Cells were lysed in 1× cell culture lysis reagent buffer (Promega) supplemented with protease inhibitor cocktail (Roche). After 10 min of incubation on ice, lysates were spun down at 13,000 rpm for 10 min at +4°C. Supernatant was collected and used as soluble protein extract. Pellet was suspended in the same buffer and sonicated for 10 cycles, 30 s on/30 s off on ice. Protein concentrations were measured using Bradford reagent (Bio-Rad). Electrophoresis and blotting were done using Bio-Rad Criterion running and blotting cameras and polyvinylidene difluoride (PVDF) membrane (Invitrogen). The following antibodies were used for the detection of SSRP1 (clone 10D1, catalog no. 609702, BioLegend), SPT16 (clone 8D2, catalog no. 607001, BioLegend), and β-actin (clone AC-74, catalog no. A2228, Sigma-Aldrich).

ChIP-seq and nascent RNA-seq

SSRP1 ChIP-seq data in the form of bed files are available at www.ncbi.nlm.nih.gov/geo/query/acc.cgi?acc=GSE45393 (19). Nascent RNA-seq data done in HT1080 cells are available at GSE107595 (37). Raw reads that passed quality filter from Illumina RTA were mapped to human reference genome (hg19) after quality control check using FastQC. For both ChIP-seq and nascent strand RNA-seq data, the raw counts in gene body were generated using featureCounts from Subsread R package with RefSeq gene annotation database (49, 50). The quantification data were normalized using DESeq2 R package. To remove impact of overlapping genes on both data, genes with overlapping were removed from analysis. The big wiggle files, heatmaps, and profiles of SSRP1 binding around genes were generated using deepTools software (51, 52).

Alignments of densities of ChIP-seq against the levels of nascent RNA-seq

Single-end SSRP1 ChIP-seq reads (19) were aligned to the human reference genome hg19 using Bowtie2 with parameters -X 1000 (to map sequences up to 1 kb with maximum accuracy). The aligned single-end reads were first analyzed using the SPP package (available at https://github.com/hms-dbmi/spp/) to estimate the average fragment length that resulted in the sonication process. This average length of 85 bp was used to extend the fragments from the 5′ end that was sequenced toward the 3′ end. The raw occupancy profiles were computed in MATLAB by stacking the extended (85 bp) reads and counting the number of reads that overlapped with each base pair. The raw occupancy profile for each chromosome was normalized by the chromosome average. For each RefSeq annotated gene, the average SSRP1 density was computed by averaging the normalized SSRP1 occupancy over the whole gene body. For counting the levels of transcriptions, single-end nascent RNA-seq reads (37) were aligned to the human transcriptome using TopHat2 with the default parameters. The raw nascent RNA-seq counts were computed in MATLAB by stacking all 5′ ends of the aligned reads, which correspond to the 3′ ends of the nascent transcripts. For each chromosome, the corresponding NET-seq profiles were normalized by the chromosome average. For each RefSeq annotated gene, the normalized nascent RNA-seq counts were averaged over the whole gene body.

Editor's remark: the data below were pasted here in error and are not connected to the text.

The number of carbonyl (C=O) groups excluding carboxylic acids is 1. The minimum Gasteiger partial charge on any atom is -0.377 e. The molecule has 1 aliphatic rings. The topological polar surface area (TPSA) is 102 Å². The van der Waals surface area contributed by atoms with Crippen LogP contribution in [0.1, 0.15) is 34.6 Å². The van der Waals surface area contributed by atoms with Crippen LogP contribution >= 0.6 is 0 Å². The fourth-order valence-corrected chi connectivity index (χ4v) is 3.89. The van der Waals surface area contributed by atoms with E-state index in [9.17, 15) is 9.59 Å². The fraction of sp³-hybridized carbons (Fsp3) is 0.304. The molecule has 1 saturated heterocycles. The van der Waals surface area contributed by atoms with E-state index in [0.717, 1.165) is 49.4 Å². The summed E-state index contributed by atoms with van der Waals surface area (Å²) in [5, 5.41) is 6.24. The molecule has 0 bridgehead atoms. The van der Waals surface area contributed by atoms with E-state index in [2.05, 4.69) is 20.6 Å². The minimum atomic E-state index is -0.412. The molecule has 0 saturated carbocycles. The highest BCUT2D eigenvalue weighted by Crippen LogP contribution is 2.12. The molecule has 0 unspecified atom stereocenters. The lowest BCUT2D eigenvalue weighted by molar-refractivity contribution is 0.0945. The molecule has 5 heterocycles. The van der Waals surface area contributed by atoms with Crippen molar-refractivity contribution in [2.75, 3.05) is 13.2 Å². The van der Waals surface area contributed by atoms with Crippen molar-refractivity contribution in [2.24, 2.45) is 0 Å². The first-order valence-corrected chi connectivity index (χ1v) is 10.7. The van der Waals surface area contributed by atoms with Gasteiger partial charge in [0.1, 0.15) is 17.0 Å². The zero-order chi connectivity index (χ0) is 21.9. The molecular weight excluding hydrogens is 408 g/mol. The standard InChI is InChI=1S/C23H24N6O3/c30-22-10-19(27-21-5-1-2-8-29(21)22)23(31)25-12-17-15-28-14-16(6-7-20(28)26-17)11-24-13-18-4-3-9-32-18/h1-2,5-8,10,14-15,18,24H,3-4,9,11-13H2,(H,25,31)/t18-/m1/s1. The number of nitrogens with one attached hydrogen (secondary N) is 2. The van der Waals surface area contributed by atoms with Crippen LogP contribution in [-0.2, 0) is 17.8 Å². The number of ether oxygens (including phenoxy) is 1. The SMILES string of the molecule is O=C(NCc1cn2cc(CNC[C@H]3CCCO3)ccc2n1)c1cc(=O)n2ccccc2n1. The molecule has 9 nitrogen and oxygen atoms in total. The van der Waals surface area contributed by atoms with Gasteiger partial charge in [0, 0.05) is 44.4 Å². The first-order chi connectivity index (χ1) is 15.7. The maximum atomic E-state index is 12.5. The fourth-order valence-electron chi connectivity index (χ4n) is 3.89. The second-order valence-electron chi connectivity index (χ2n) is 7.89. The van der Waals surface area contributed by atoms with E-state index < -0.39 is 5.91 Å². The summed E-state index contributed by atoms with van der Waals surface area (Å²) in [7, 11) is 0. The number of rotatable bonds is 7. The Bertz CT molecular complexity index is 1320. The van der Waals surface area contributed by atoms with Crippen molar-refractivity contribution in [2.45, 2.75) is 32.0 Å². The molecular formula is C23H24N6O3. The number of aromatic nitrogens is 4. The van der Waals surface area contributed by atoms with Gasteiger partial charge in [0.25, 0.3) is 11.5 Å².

Analysis of SSRP1 occupancy of various genomic regions in control and CBL0137-treated samples

MACS 2.0 (53) with default parameters for pair-end BAM files was used to identify peaks from ChIP-seq of SSRP1 (19). Heatmaps and profiles under all conditions were generated using deepTools on RPKM (reads per kilobase million) normalized coverage data using merged bam files of biological replicates. Tag densities for RefGenes body with 3 kb up- and downstream were plotted. Heatmaps of the unexpressed and top-expressed (5%) genes and quantiles of all genes were prepared using nascent RNA-seq data for control untreated HT1080 cells (37).

DNA templates

All DNA templates were amplified by PCR and purified from gel electrophoresis using a gel extraction kit (Omega Bio-Tek), as described (39). For spFRET, DNA templates were assembled from fluorescence oligos [Cy3/Cy5-labeled pairs at +13 and +91 bp relative to 603 NPS boundary], as described (28). All sequence of primers and templates will be provided per request.

Protein purification

Yeast Pol II was purified as described (45, 54). -H1 chicken erythrocyte chromatin, histone H2A/H2B dimer, and histone H3/H4 tetramer were purified as described (44, 55, 56). hFACT was purified as described (2).

Nucleosome assembly and purification

Nucleosomes were assembled as described (44). In short, NPS templates were mixed with purified chicken erythrocyte H2A/H2B dimers and H3/H4 tetramers or with -H1 chicken erythrocyte chromatin in the presence of salmon testes DNA as competitors in the buffer containing 2 M NaCl, 10 mM tris-HCl (pH 7.4), 0.1% NP-40, and 0.2 mM EDTA (pH 8). The samples were then dialyzed against buffers with progressively decreasing (2 M, 1.5 M, 1 M, 0.75 M, 0.5 M, and 10 mM) NaCl at 4°C for 2 hours at each step. For gel shift analysis of FACT binding and spFRET, nucleosomes were gel purified after assembly and analyzed as described (57).

Gel shift analysis of FACT binding

Core nucleosomes (final concentration, 15 nM) were incubated with hFACT (final concentration, 400 nM) in the transcription buffer [TB; 20 mM tris-HCl (pH 8.0), 5 mM MgCl2, and 2 mM β-mercaptoethanol] containing 40 mM KCl and then mixed with CBL0137 (final concentration, 1 μM) or CBL0100 (final concentration, 2.5 μM) for 1 min. Curaxins were provided by Incuron Inc. The samples were analyzed by native PAGE as described (57). To reverse FACT binding, DNA competitor [salmon testes DNA (250 ng/μl)] was added to the loading buffer.

Single-particle Förster resonance energy transfer